The training required to qualify for an amateur radio license is a big help in emergencies. ARRL offers several online emergency communication courses and many local ham radio clubs have it as their primary purpose preparing for and reacting to local emergency situations, particularly weather related disasters. Plus, SKYWARN, Red Cross, and FEMA training options are also available. All this training is very important to preparing amateur radio operators to help with emergency communication.
HAM RADIO EXPERIENCE
OK, so we’ve got some radios and training but what do we do with it all? I’ve found that most of the clubs that focus on emergency communication get the team out to support local events such as marathons, bicycle rides, or parades. There’s also ARRL Field Day which tests operators’ abilities to set up a station, get on the air, make contacts, and exchange messages.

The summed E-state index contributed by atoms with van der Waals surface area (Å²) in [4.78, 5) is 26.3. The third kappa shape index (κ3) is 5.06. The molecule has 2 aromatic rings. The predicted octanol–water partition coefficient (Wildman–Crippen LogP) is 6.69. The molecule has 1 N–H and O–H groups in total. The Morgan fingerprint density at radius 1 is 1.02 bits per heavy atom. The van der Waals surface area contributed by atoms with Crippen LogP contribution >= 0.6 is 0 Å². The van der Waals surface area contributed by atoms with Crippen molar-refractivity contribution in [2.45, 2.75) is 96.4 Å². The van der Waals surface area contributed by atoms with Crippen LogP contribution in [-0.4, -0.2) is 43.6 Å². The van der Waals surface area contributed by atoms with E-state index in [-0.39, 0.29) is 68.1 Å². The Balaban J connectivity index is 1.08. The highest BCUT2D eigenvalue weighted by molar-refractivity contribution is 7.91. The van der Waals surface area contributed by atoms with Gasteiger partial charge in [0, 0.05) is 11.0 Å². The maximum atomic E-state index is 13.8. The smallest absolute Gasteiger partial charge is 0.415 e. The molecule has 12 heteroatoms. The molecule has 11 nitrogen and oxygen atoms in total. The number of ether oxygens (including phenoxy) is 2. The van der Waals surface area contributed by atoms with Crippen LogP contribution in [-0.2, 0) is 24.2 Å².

Then, there is the routine maintenance and activation of the club station, including getting out all the gear and making sure it still works. There are lots of ways to prepare for that emergency that may prove to be just around the corner.
DEEPER DIVE – FCC RULES & REGULATIONS
But let’s dive deeper into emergency communication and look closely at FCC Part 97 Rules and Regulations. This document, which most Hams hold dear to their heart, outlines the role for Emergency Communications, aka EmComm, for Amateur Radio.
97.1(a) Recognition and enhancement of the value of the amateur service to the public as a voluntary noncommercial communication service, particularly with respect to providing emergency communications.